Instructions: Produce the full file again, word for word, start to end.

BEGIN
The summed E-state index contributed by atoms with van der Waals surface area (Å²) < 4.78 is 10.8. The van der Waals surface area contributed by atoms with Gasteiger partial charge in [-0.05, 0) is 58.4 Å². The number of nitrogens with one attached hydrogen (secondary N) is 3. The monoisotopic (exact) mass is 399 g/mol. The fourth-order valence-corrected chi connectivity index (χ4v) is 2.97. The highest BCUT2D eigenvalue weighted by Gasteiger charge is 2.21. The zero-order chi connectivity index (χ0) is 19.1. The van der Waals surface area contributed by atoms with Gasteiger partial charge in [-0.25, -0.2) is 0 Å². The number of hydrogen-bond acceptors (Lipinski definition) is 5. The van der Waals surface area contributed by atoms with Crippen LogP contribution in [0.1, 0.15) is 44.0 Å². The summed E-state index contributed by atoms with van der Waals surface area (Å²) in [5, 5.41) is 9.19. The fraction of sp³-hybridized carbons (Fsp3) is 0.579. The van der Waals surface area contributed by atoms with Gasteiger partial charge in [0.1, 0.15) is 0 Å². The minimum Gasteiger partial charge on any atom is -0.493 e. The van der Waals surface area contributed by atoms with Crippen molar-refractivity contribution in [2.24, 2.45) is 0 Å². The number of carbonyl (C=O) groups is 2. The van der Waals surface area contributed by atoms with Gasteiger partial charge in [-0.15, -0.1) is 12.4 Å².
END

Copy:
The summed E-state index contributed by atoms with van der Waals surface area (Å²) < 4.78 is 10.8. The van der Waals surface area contributed by atoms with Gasteiger partial charge in [-0.05, 0) is 58.4 Å². The number of nitrogens with one attached hydrogen (secondary N) is 3. The monoisotopic (exact) mass is 399 g/mol. The fourth-order valence-corrected chi connectivity index (χ4v) is 2.97. The highest BCUT2D eigenvalue weighted by Gasteiger charge is 2.21. The zero-order chi connectivity index (χ0) is 19.1. The van der Waals surface area contributed by atoms with Gasteiger partial charge in [-0.25, -0.2) is 0 Å². The number of hydrogen-bond acceptors (Lipinski definition) is 5. The van der Waals surface area contributed by atoms with Crippen LogP contribution in [0.1, 0.15) is 44.0 Å². The summed E-state index contributed by atoms with van der Waals surface area (Å²) in [5, 5.41) is 9.19. The fraction of sp³-hybridized carbons (Fsp3) is 0.579. The van der Waals surface area contributed by atoms with Gasteiger partial charge in [0.1, 0.15) is 0 Å². The minimum Gasteiger partial charge on any atom is -0.493 e. The van der Waals surface area contributed by atoms with Crippen molar-refractivity contribution in [2.24, 2.45) is 0 Å². The number of carbonyl (C=O) groups is 2. The van der Waals surface area contributed by atoms with Gasteiger partial charge in [-0.15, -0.1) is 12.4 Å².